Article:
GREEN BAY, Wis. – Elite anglers are always looking for the magic spot, the unchartered water, the “promised land” of bass fishing.
At the Green Bay Challenge event on Lake Michigan, some pros may have found just that -- but there are plenty with a cast's distance.
“There were at least 85 boats up north today and that’s within a 3- to 5-mile stretch,” said Brandon Palaniuk, who currently sits in fourth place with 18 pounds even. “I played the chess match game and fished in the crowd of people, but I was fishing both shallow and deep throughout the day.”
Smallmouth dominated Day One, and they can be extremely picky and difficult to catch at any given time. Positioning and lure presentation is critical.
On top of that, pros have to play bumper boats and vie for the right spot in a sea of competitors.
“You really have to pay attention to the small sweet spots that other anglers might pass, and concentrate on where you’re going to get bit,” Palaniuk added. “You don’t want to be fishing dead water.”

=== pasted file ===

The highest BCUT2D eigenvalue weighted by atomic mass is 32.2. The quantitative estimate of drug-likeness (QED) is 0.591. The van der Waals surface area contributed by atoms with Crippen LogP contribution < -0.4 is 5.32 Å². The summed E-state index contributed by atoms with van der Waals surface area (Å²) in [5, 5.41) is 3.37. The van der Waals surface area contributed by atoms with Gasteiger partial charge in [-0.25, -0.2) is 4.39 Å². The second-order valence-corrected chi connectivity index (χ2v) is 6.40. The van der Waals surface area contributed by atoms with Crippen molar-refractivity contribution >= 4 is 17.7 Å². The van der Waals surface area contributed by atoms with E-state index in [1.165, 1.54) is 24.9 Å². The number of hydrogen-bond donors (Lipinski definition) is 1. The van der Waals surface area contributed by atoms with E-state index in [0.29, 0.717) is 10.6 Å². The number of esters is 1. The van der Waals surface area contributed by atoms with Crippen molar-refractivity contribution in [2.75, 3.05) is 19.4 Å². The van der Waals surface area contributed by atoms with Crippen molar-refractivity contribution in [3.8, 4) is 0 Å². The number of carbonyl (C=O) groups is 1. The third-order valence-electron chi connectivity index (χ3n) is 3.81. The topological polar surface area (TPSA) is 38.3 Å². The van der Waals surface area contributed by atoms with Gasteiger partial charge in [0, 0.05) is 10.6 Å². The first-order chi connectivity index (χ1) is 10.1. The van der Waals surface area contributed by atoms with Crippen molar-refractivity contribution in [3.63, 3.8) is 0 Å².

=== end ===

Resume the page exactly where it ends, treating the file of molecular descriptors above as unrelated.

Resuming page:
With 80 percent of the field in a stunted area, and with only half of that water being productive, claiming territory is nearly impossible.
In most events, establishing water and declaring an area has always been an “unwritten rule” that Elite pros respect and understand. If an angler fishes an area Day One, he has the right to that area the following day.
“I wish it was that way, but it’s not like that here,” said Ott DeFoe, currently in 13th place with 16-11.“Everybody is in a small section of the lake with a lot of dead water in that area, so we’re all rotating around one another.”
DeFoe is a contender to watch in the AOY race, landing in fourth place there following Day One on Lake Michigan.
When an Elite pro is in position to win one of the most coveted titles bestowed by B.A.S.S., the pressure is evident whether they choose to admit it or not.
DeFoe has always had the recipe for consistency, and despite the amount of competitors around him, his remedy for success hasn't waivered.
“You just have to catch as much as you can; it’s the name of the game at every tournament we go to.”